We have heard so much about people leaving their jobs that the mass exodus has been called The Great Resignation. So why did it happen, and what does it mean for employers?
The COVID pandemic of the last two years has led people to reassess their lives, including their jobs or careers. Many people have decided that life is too precious to stay at a job that makes them miserable. They are considering things like low pay, toxic work environments, the feeling of being unappreciated, not cared about, and general dissatisfaction with their work/life balance.
While some people argue that is the nature of “work,” those choosing to leave their jobs have decided that work doesn’t have to be “work.” A saying goes, “if you enjoy what you do, you’ll never ‘work’ another day in your life.”
The frustration began over the pandemic when employees, especially retail workers, were told they had to risk exposure to COVID and go to work. Unfortunately, many businesses struggled to survive through the pandemic, and the stress of keeping a business afloat led some business managers and owners to demand more of their employees. Many even slashed salaries to make up for the downturn in business. High stress, the risk of illness, and less pay were a bad combination that led many to walk away from their jobs.
What does this mean for employers?
The Great Resignation was so widespread that it has led to a ripple through the economy that the United States Department of Labor said it would be a while before the economy fully recovers. It has also led some employers to reevaluate their compensation packages, benefits, and even employee preferences regarding certain things, such as how often, if ever, they are going to commute to an office setting.
While remote work isn’t an option for many, such as retail workers, tradespeople, Police, and Fire Services, those who work in an office quickly learned that they can perform all of their functions from home.
Employees are Demanding the Ability to Work from Home on a Regular Basis
The biggest question many employees have is that after two years of working remotely, why do they have to go back into the office all of a sudden? There are many reasons people want to work from home, including the convenience of not having to commute, being available for young children when needed, and not putting themselves at risk for COVID or any number of other viruses that have been going around.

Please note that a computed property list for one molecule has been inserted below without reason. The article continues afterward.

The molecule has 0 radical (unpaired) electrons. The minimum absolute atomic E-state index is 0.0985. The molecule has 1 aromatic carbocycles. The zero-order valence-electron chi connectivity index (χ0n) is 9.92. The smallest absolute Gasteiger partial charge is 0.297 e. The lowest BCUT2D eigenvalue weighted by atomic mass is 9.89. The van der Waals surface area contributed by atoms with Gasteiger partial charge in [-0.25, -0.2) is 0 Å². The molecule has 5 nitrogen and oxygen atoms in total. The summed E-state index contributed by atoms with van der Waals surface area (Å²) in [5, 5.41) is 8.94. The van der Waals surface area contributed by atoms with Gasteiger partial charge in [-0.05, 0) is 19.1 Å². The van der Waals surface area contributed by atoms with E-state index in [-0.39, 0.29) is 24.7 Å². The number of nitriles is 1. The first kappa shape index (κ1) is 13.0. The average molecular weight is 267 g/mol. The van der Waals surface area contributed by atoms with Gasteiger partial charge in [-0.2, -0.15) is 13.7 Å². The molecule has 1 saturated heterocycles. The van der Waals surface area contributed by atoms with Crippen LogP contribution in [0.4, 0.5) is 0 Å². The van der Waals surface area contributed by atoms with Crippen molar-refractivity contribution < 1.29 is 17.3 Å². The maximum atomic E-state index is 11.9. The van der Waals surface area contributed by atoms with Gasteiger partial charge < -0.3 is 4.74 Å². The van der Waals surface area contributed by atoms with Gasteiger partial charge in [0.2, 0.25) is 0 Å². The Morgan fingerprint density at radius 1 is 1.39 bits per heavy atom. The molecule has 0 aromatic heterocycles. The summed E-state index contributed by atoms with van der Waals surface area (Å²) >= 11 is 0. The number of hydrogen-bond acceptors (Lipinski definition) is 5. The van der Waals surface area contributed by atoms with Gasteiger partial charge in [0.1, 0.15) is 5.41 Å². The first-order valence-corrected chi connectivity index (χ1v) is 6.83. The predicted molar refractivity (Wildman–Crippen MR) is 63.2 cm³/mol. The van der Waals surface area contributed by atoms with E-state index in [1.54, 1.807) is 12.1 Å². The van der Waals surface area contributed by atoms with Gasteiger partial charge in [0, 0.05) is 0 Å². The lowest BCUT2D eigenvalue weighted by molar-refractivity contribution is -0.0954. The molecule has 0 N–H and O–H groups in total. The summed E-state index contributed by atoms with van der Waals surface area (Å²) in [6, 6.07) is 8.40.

Many businesses did not allow for remote work pre-COVID, but the pandemic forced their hand, and many employers realized that they could not put the genie back in the bottle. Many employers are allowing people to work from home a few days a week, and some have even allowed their employees to work from home on a permanent basis requiring them to come to an office, perhaps, once or twice a month, for specific purposes such as meetings or training sessions.
Employees are Looking for a Better Work/Life Balance
The pandemic forced many people to reevaluate their lives completely. This reevaluation was prominent among those who have lost loved ones or those who were sick enough to be hospitalized. They don’t want to go back to a job where they put in 60 hours a week and only get to see their children for a short time before going to bed at night. As a result, the concept of “working to live” instead of “living to work” has grown, and people are looking for jobs where employers recognize this and provide relief from the long hours that many employers demand.
Critics of The Great Resignation say that people don’t want to work. However, if you ask most people who left their jobs, they will tell you they want to work and love their chosen careers. They just don’t want to wait for retirement to start to enjoy themselves.
Employers have listened
According to Indeed.com, job listings for Human Resources have grown 128.5% since the pandemic. Many businesses have taken this trend very seriously. They are bulking up their companies with the people who can design and implement Human Resource policies that strike a fair balance between employer requirements and employee demands.
Office work, at least for the near future, will look very different than before March of 2020, and like anything else, the best results occur when each side listens to the other and agreements or even compromises can be made.
The upside of The Great Resignation is that many businesses are reevaluating their corporate culture and realizing that improvements can be made, and happy employees lead to a more successful business.